An ongoing challenge that some unauthorized parents must face when they come to the United States is losing and trying to regain custody of their children. This was the case with Araceli Ramos Bonilla, who crossed the border with her daughter Alexa in attempt to escape her abusive husband in El Salvador. Upon entering the United States, Alexa was taken into custody and put into foster care. Ramos was sent back to El Salvador and found herself in the middle of a two-year legal battle for custody of her daughter. After over a year, Ramos finally regained custody of her daughter, however, Alexa expressed that she missed her foster family a lot, as she had spent about half of her life with them. It is important to look at the case of Ramos and Alexa, as well as other similar cases, in the light of developmental psychology to understand the impact of being in a situation like this and what can be done to help improve the outcome.

The case of Ramos and Alexa not only shows the difficulty of being separated, but also the difficulties that come with being reunited. Reunification with parents after an extended period of time can cause a feeling of disorientation in the children and the necessity to rebuild family ties. The reunification process is ongoing and can take years. Research in developmental psychology has shown that at the beginning of the reunification, children tend to experience a significant amount of psychological distress, however, that distress seems to fade away over the years (1). Despite the psychological distress being seemingly short-term, it calls into question ethical concerns about whether it is worth it to put young children, like Alexa, through this difficult situation.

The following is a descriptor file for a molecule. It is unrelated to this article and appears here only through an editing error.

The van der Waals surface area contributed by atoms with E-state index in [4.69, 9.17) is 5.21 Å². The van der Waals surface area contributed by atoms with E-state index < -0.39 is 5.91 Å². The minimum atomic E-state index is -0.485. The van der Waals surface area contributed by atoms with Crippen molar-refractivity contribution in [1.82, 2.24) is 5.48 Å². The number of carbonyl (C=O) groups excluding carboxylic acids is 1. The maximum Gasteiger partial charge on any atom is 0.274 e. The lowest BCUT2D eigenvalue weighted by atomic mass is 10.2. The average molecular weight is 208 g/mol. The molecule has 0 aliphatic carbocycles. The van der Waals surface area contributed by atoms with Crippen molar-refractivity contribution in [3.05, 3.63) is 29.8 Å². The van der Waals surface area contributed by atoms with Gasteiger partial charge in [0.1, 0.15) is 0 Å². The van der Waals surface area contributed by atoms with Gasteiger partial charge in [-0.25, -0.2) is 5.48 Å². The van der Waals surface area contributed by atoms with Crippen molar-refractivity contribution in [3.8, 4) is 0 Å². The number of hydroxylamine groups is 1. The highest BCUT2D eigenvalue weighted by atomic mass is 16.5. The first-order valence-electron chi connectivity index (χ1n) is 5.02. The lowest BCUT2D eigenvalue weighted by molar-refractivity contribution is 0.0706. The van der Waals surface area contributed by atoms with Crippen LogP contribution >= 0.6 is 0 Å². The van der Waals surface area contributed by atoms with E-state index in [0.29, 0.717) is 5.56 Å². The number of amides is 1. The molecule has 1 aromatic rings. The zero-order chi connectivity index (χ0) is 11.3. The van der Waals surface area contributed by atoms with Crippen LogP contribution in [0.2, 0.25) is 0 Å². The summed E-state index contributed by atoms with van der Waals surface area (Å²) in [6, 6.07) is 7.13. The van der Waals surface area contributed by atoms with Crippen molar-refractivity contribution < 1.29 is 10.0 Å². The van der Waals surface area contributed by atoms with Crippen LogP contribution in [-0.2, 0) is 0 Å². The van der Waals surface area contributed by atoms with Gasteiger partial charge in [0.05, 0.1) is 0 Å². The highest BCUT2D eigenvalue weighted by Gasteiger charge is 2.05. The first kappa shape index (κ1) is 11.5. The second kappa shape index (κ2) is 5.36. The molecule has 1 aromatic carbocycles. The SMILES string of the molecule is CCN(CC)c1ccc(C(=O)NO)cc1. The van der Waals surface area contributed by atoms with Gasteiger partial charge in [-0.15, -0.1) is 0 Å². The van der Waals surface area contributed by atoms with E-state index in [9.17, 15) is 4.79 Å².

One way that children who are going through this situation can be helped is through the school system, namely through positive relationships with their teachers. Teacher-student relationships among immigrant youth have been linked to greater academic engagement and success (2). For immigrant children, familial connections often promote achievement in school. However, teachers can play an important role in helping students continue to succeed even if they are having changing family ties.

Another way that children who are going through can be helped is through neighborhood-based institutional resources. While research shows that family often plays a major role in child development, it also shows that neighborhood resources (such as youth centers) can also help children developmentally (3). Therefore, in an unstable family setting, it would be important for children who are undergoing separation be able to utilize these resources.

While it may seem like reunification may be the end to the challenges children face due to separation from their families, it is really the start of another set of difficulties. Therefore, United States immigration policy should take this into account when deciding the fate of the children whose parents have crossed the border with them. If the children are to be separated, it is important to try to minimize the psychological distress.


  1. Suárez-Orozco, C., Bang, H. J., & Kim, H. Y. (2011). I felt like my heart was staying behind: Psychological implications of family separations & reunifications for immigrant youth. Journal of Adolescent Research, 26, 222–257.
  2. Motti-Stefanidi, F. & Masten, A.S. (2013). School success and school engagement of immigrant children and adolescents: A risk and resilience developmental perspective. European Psychologist, 18, 126-135.
  3. Leventhal, T., & Shuey, E. A. (2014). Neighborhood context and immigrant young children’s development. Developmental Psychology, 50, 1771–1787.